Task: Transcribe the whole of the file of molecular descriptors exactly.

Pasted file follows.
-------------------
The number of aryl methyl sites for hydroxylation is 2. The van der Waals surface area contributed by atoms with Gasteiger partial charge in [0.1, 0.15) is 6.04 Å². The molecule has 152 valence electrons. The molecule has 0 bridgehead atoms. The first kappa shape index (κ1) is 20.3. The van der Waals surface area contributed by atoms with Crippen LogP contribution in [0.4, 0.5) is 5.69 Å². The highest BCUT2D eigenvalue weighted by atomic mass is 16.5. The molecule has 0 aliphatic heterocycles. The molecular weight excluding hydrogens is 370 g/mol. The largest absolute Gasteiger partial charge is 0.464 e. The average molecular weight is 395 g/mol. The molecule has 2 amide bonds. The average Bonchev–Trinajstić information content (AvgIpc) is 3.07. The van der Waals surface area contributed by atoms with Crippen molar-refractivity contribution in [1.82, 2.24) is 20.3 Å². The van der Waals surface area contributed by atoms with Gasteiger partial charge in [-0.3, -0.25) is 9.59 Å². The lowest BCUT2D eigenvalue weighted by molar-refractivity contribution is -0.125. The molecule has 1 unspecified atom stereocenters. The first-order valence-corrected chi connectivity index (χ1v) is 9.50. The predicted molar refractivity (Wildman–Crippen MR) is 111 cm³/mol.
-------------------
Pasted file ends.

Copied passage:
The number of aryl methyl sites for hydroxylation is 2. The van der Waals surface area contributed by atoms with Gasteiger partial charge in [0.1, 0.15) is 6.04 Å². The molecule has 152 valence electrons. The molecule has 0 bridgehead atoms. The first kappa shape index (κ1) is 20.3. The van der Waals surface area contributed by atoms with Crippen LogP contribution in [0.4, 0.5) is 5.69 Å². The highest BCUT2D eigenvalue weighted by atomic mass is 16.5. The molecule has 0 aliphatic heterocycles. The molecular weight excluding hydrogens is 370 g/mol. The largest absolute Gasteiger partial charge is 0.464 e. The average molecular weight is 395 g/mol. The molecule has 2 amide bonds. The average Bonchev–Trinajstić information content (AvgIpc) is 3.07. The van der Waals surface area contributed by atoms with Crippen molar-refractivity contribution in [1.82, 2.24) is 20.3 Å². The van der Waals surface area contributed by atoms with Gasteiger partial charge in [-0.3, -0.25) is 9.59 Å². The lowest BCUT2D eigenvalue weighted by molar-refractivity contribution is -0.125. The molecule has 1 unspecified atom stereocenters. The first-order valence-corrected chi connectivity index (χ1v) is 9.50. The predicted molar refractivity (Wildman–Crippen MR) is 111 cm³/mol.